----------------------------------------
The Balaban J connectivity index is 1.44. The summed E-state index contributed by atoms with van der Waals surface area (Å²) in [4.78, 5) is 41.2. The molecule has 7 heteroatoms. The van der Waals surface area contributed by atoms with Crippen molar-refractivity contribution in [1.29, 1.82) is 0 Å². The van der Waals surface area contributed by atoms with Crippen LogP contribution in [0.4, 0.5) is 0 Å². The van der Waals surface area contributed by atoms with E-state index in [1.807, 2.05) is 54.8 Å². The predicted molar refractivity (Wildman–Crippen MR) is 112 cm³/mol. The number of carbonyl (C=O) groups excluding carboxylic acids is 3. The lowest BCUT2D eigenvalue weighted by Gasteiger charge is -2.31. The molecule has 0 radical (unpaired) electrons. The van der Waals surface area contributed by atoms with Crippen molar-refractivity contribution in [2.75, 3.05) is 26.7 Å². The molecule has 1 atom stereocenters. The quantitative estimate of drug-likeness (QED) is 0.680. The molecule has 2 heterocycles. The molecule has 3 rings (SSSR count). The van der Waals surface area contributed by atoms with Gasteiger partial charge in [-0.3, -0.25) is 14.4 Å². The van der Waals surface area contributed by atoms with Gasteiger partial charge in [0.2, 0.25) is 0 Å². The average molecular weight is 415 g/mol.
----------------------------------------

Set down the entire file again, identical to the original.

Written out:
The Balaban J connectivity index is 1.44. The summed E-state index contributed by atoms with van der Waals surface area (Å²) in [4.78, 5) is 41.2. The molecule has 7 heteroatoms. The van der Waals surface area contributed by atoms with Crippen molar-refractivity contribution in [1.29, 1.82) is 0 Å². The van der Waals surface area contributed by atoms with Crippen LogP contribution in [0.4, 0.5) is 0 Å². The van der Waals surface area contributed by atoms with E-state index in [1.807, 2.05) is 54.8 Å². The predicted molar refractivity (Wildman–Crippen MR) is 112 cm³/mol. The number of carbonyl (C=O) groups excluding carboxylic acids is 3. The lowest BCUT2D eigenvalue weighted by Gasteiger charge is -2.31. The molecule has 0 radical (unpaired) electrons. The van der Waals surface area contributed by atoms with Crippen molar-refractivity contribution in [2.75, 3.05) is 26.7 Å². The molecule has 1 atom stereocenters. The quantitative estimate of drug-likeness (QED) is 0.680. The molecule has 2 heterocycles. The molecule has 3 rings (SSSR count). The van der Waals surface area contributed by atoms with Gasteiger partial charge in [-0.3, -0.25) is 14.4 Å². The van der Waals surface area contributed by atoms with Gasteiger partial charge in [0.2, 0.25) is 0 Å². The average molecular weight is 415 g/mol.